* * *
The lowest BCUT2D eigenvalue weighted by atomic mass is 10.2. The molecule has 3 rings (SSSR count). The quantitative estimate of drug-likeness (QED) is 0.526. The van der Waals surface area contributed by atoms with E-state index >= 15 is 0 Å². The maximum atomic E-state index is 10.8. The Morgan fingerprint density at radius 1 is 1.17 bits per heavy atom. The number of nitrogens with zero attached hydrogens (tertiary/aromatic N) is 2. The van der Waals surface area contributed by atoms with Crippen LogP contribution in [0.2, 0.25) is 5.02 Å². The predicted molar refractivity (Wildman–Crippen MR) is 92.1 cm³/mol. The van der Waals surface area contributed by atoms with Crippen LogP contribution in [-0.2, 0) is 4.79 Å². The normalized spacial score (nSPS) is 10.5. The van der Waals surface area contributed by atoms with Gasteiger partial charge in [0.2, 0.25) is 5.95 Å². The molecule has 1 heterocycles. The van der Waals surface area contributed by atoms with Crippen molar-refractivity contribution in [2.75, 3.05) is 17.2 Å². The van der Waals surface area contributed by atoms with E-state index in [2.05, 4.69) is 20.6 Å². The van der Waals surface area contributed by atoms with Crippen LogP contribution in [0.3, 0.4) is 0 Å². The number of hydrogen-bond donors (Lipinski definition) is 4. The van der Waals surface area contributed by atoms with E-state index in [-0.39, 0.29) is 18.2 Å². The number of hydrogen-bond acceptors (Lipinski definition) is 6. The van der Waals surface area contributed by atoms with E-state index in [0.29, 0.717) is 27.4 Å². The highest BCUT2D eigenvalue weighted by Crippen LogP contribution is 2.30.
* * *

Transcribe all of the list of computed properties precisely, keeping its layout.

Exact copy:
The lowest BCUT2D eigenvalue weighted by atomic mass is 10.2. The molecule has 3 rings (SSSR count). The quantitative estimate of drug-likeness (QED) is 0.526. The van der Waals surface area contributed by atoms with E-state index >= 15 is 0 Å². The maximum atomic E-state index is 10.8. The Morgan fingerprint density at radius 1 is 1.17 bits per heavy atom. The number of nitrogens with zero attached hydrogens (tertiary/aromatic N) is 2. The van der Waals surface area contributed by atoms with Crippen LogP contribution in [0.2, 0.25) is 5.02 Å². The predicted molar refractivity (Wildman–Crippen MR) is 92.1 cm³/mol. The van der Waals surface area contributed by atoms with Crippen LogP contribution in [-0.2, 0) is 4.79 Å². The normalized spacial score (nSPS) is 10.5. The van der Waals surface area contributed by atoms with Gasteiger partial charge in [0.2, 0.25) is 5.95 Å². The molecule has 1 heterocycles. The van der Waals surface area contributed by atoms with Crippen molar-refractivity contribution in [2.75, 3.05) is 17.2 Å². The van der Waals surface area contributed by atoms with E-state index in [2.05, 4.69) is 20.6 Å². The van der Waals surface area contributed by atoms with Crippen LogP contribution in [0.3, 0.4) is 0 Å². The number of hydrogen-bond donors (Lipinski definition) is 4. The van der Waals surface area contributed by atoms with E-state index in [-0.39, 0.29) is 18.2 Å². The number of hydrogen-bond acceptors (Lipinski definition) is 6. The van der Waals surface area contributed by atoms with E-state index in [0.29, 0.717) is 27.4 Å². The highest BCUT2D eigenvalue weighted by Crippen LogP contribution is 2.30.